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Ron Paul's Iowa maneuvers place GOP in awkward position

June 16, 2012|By Seema Mehta
  • Rep. Ron Paul speaks to supporters in Maine in February. He is no longer actively campaigning for the Republican presidential nomination, but he is still making waves. Though he finished third in the Iowa caucuses, 23 of the 28 delegates selected Friday and Saturday to head to the national convention are Paul supporters.
Rep. Ron Paul speaks to supporters in Maine in February. He is no longer actively… (Robert F. Bukaty / Associated…)

DES MOINES — Rick Santorum won the Iowa caucuses in January, with Mitt Romney a close second, but neither was the true winner this weekend when the delegates who actually will vote at the Republican National Convention were selected. That would be Ron Paul.

The congressman from Texas finished a distant third in the Iowa caucuses more than six months ago, but of the 28 delegates selected Friday and Saturday to head to the national convention, 23 are Paul supporters – and they are not bound to support the victor of the state’s first-in-the-nation voting contest.

It’s part of a quiet strategy by Paul and his backers to amass an army of supporters at the GOP gathering in August in Tampa, Fla., to push Paul’s views on liberty, states' rights, the monetary system and foreign policy. By working arcane electoral rules and getting supporters into positions of power in local, county and state party operations, the strategy is paying dividends across the nation.

INTERACTIVE MAP: Iowa GOP caucuses

Paul has stopped actively campaigning and has conceded that Romney will be the GOP nominee. It’s unclear whether Paul’s name will be submitted for nomination; mathematically, he does not have the numbers to derail Romney. But his supporters can have an effect on the party in other ways.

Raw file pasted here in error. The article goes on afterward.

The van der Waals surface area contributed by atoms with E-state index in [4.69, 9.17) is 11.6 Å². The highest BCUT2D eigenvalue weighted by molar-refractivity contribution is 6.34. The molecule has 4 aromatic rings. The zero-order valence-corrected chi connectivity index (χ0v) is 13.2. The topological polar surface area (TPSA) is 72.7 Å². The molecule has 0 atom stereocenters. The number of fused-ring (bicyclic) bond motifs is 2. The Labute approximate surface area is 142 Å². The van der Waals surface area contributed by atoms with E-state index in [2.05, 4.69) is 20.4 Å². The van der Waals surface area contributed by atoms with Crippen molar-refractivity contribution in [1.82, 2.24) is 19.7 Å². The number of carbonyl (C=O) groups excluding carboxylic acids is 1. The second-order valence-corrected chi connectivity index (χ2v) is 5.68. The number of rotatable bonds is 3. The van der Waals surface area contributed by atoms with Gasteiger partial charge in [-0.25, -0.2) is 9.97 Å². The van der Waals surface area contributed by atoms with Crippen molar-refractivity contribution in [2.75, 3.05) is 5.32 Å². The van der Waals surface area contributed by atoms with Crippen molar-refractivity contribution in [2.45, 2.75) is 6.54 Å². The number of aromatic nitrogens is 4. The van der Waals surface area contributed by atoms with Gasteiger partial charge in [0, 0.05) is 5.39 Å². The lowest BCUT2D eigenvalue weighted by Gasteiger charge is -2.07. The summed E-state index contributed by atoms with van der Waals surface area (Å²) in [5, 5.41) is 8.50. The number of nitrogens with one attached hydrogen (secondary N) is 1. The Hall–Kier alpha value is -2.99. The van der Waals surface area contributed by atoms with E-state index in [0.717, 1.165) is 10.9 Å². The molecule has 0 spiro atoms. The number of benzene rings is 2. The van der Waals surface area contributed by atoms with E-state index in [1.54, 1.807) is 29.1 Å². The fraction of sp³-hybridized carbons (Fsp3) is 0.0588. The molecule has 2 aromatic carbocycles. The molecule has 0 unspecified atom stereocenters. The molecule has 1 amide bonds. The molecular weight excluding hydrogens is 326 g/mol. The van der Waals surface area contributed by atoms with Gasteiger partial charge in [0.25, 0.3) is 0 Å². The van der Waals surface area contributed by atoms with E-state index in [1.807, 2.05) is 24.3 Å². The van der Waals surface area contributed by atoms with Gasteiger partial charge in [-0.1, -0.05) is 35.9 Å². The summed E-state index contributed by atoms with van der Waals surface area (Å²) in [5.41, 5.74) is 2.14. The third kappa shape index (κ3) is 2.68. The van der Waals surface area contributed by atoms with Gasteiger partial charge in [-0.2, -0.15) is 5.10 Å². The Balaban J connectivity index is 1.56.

“We want to have a real big voice on the platform; we want to influence the direction of the party more than anything else,” said Joel Kurtinitis, a Paul supporter who was pleased after the Saturday vote.

He was Paul’s state director in Iowa until Paul suspended his presidential bid in May, and he said that although he would love to see Paul awarded a prime speaking spot at the convention, his followers’ efforts are about more than one man.

“We’re going to hold up our values and we’re going to bring conservatism back to the mainline of the Republican Party. That’s where my hopes are at and that’s my hope for this convention more than seeing Ron Paul do X, Y and Z,” Kurtinitis said.

Romney and his campaign have treated Paul and his followers deferentially, perhaps mindful of not alienating his incredibly loyal supporters. At the Iowa GOP convention, a Romney staffer who flew in from Boston watched the proceedings but did not get involved. At the Romney table, workers distributed three fliers to conventioneers – a general brochure about his candidacy, an invitation to a rally in Davenport on Monday and a news release that touted Romney’s endorsement by Paul’s son, Rand Paul, and effusively lavished praise on the Kentucky senator who many believe is the heir apparent for Paul’s movement.

But others say the move by the Iowa GOP is a black eye for the state’s caucuses and for the presumptive GOP nominee.

“Embarrassment is the word that comes to my mind,” said Jamie Johnson, who served as Santorum’s state coalitions director in Iowa. The former senator from Pennsylvania, who narrowly won the caucuses but has endorsed Romney since ending his presidential bid in April, appears to have one solitary Iowa delegate who supported him heading to the convention.

“I believe that it seriously puts the Iowa caucuses' first-in-the-nation status in jeopardy,” Johnson said. “It will be a major embarrassment to Gov. Romney if there is a strong Ron Paul vote from the floor on the night in which the votes are counted.”

Paul is counting on having 200 delegates on the floor who can vote for him, and a few hundred more who are bound to vote for Romney but are his supporters.

“While this total is not enough to win the nomination, it puts us in a tremendous position to grow our movement and shape the future of the GOP!” Paul wrote in an email to supporters last week. “I hope every one of you continues the fight we have advanced so well this year.  I hope you will finish your local and state conventions, and, if you were selected as a national delegate, that you will head to Tampa in August to force the Republican Party to listen to the voice of liberty.

“We have never had this kind of opportunity.  There will be hundreds of your fellow supporters in Tampa who will be ready and willing to push the Republican Party back to its limited government, liberty roots.”

seema.mehta@latimes.com

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